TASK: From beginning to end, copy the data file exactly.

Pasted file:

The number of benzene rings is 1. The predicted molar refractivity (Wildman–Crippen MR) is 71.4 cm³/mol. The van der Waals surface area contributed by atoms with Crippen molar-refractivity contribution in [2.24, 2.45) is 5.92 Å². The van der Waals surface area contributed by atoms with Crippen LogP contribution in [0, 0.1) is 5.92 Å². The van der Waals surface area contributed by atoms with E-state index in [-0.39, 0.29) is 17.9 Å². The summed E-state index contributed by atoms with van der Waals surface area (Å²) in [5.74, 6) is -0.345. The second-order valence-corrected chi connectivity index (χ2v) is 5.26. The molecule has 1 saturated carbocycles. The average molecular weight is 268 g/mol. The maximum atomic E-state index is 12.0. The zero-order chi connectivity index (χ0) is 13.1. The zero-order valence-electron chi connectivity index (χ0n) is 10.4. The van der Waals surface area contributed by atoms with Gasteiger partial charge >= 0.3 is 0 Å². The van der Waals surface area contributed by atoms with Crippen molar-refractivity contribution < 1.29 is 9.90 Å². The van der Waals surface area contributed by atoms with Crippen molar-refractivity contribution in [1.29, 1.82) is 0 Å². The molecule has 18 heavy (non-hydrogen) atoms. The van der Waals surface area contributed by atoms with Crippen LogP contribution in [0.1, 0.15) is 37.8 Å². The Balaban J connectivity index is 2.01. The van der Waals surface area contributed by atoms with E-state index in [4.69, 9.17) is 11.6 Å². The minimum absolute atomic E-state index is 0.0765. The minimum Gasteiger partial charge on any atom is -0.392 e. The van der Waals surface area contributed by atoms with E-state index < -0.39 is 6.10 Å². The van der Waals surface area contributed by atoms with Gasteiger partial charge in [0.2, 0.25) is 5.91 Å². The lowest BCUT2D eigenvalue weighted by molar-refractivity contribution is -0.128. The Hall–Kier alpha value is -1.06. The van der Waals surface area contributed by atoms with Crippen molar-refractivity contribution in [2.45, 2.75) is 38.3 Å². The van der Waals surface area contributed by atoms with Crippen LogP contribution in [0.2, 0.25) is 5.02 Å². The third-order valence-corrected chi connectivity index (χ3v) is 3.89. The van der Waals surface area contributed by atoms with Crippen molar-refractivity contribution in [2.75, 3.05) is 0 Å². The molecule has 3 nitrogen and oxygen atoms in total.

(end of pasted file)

The number of benzene rings is 1. The predicted molar refractivity (Wildman–Crippen MR) is 71.4 cm³/mol. The van der Waals surface area contributed by atoms with Crippen molar-refractivity contribution in [2.24, 2.45) is 5.92 Å². The van der Waals surface area contributed by atoms with Crippen LogP contribution in [0, 0.1) is 5.92 Å². The van der Waals surface area contributed by atoms with E-state index in [-0.39, 0.29) is 17.9 Å². The summed E-state index contributed by atoms with van der Waals surface area (Å²) in [5.74, 6) is -0.345. The second-order valence-corrected chi connectivity index (χ2v) is 5.26. The molecule has 1 saturated carbocycles. The average molecular weight is 268 g/mol. The maximum atomic E-state index is 12.0. The zero-order chi connectivity index (χ0) is 13.1. The zero-order valence-electron chi connectivity index (χ0n) is 10.4. The van der Waals surface area contributed by atoms with Gasteiger partial charge >= 0.3 is 0 Å². The van der Waals surface area contributed by atoms with Crippen molar-refractivity contribution < 1.29 is 9.90 Å². The van der Waals surface area contributed by atoms with Crippen molar-refractivity contribution in [1.29, 1.82) is 0 Å². The molecule has 18 heavy (non-hydrogen) atoms. The van der Waals surface area contributed by atoms with Crippen LogP contribution in [0.1, 0.15) is 37.8 Å². The Balaban J connectivity index is 2.01. The van der Waals surface area contributed by atoms with E-state index in [4.69, 9.17) is 11.6 Å². The minimum absolute atomic E-state index is 0.0765. The minimum Gasteiger partial charge on any atom is -0.392 e. The van der Waals surface area contributed by atoms with E-state index < -0.39 is 6.10 Å². The van der Waals surface area contributed by atoms with Gasteiger partial charge in [0.2, 0.25) is 5.91 Å². The lowest BCUT2D eigenvalue weighted by molar-refractivity contribution is -0.128. The Hall–Kier alpha value is -1.06. The van der Waals surface area contributed by atoms with Crippen molar-refractivity contribution in [2.45, 2.75) is 38.3 Å². The van der Waals surface area contributed by atoms with Crippen LogP contribution in [0.2, 0.25) is 5.02 Å². The third-order valence-corrected chi connectivity index (χ3v) is 3.89. The van der Waals surface area contributed by atoms with Crippen molar-refractivity contribution in [2.75, 3.05) is 0 Å². The molecule has 3 nitrogen and oxygen atoms in total.